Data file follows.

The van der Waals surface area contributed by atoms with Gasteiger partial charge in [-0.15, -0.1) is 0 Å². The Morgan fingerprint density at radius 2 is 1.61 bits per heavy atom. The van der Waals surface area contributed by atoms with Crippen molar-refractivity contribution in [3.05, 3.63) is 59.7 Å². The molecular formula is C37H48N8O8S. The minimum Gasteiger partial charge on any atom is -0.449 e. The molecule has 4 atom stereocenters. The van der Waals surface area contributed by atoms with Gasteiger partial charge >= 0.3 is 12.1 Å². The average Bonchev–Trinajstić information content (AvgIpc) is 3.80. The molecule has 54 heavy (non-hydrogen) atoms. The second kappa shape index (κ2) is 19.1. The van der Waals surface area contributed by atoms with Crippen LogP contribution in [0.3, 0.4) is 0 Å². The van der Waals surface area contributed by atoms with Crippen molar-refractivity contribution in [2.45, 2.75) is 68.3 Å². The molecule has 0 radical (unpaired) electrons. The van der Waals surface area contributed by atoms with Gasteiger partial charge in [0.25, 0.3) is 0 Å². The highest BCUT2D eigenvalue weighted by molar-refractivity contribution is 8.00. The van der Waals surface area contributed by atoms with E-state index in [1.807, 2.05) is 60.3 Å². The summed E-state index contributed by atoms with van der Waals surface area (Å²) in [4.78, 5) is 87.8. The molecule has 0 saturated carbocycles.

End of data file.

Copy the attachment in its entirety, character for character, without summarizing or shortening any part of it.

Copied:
The van der Waals surface area contributed by atoms with Gasteiger partial charge in [-0.15, -0.1) is 0 Å². The Morgan fingerprint density at radius 2 is 1.61 bits per heavy atom. The van der Waals surface area contributed by atoms with Crippen molar-refractivity contribution in [3.05, 3.63) is 59.7 Å². The molecular formula is C37H48N8O8S. The minimum Gasteiger partial charge on any atom is -0.449 e. The molecule has 4 atom stereocenters. The van der Waals surface area contributed by atoms with Gasteiger partial charge >= 0.3 is 12.1 Å². The average Bonchev–Trinajstić information content (AvgIpc) is 3.80. The molecule has 54 heavy (non-hydrogen) atoms. The second kappa shape index (κ2) is 19.1. The van der Waals surface area contributed by atoms with Crippen LogP contribution in [0.3, 0.4) is 0 Å². The van der Waals surface area contributed by atoms with Crippen molar-refractivity contribution in [2.45, 2.75) is 68.3 Å². The molecule has 0 radical (unpaired) electrons. The van der Waals surface area contributed by atoms with Gasteiger partial charge in [0.25, 0.3) is 0 Å². The highest BCUT2D eigenvalue weighted by molar-refractivity contribution is 8.00. The van der Waals surface area contributed by atoms with E-state index in [1.807, 2.05) is 60.3 Å². The summed E-state index contributed by atoms with van der Waals surface area (Å²) in [4.78, 5) is 87.8. The molecule has 0 saturated carbocycles.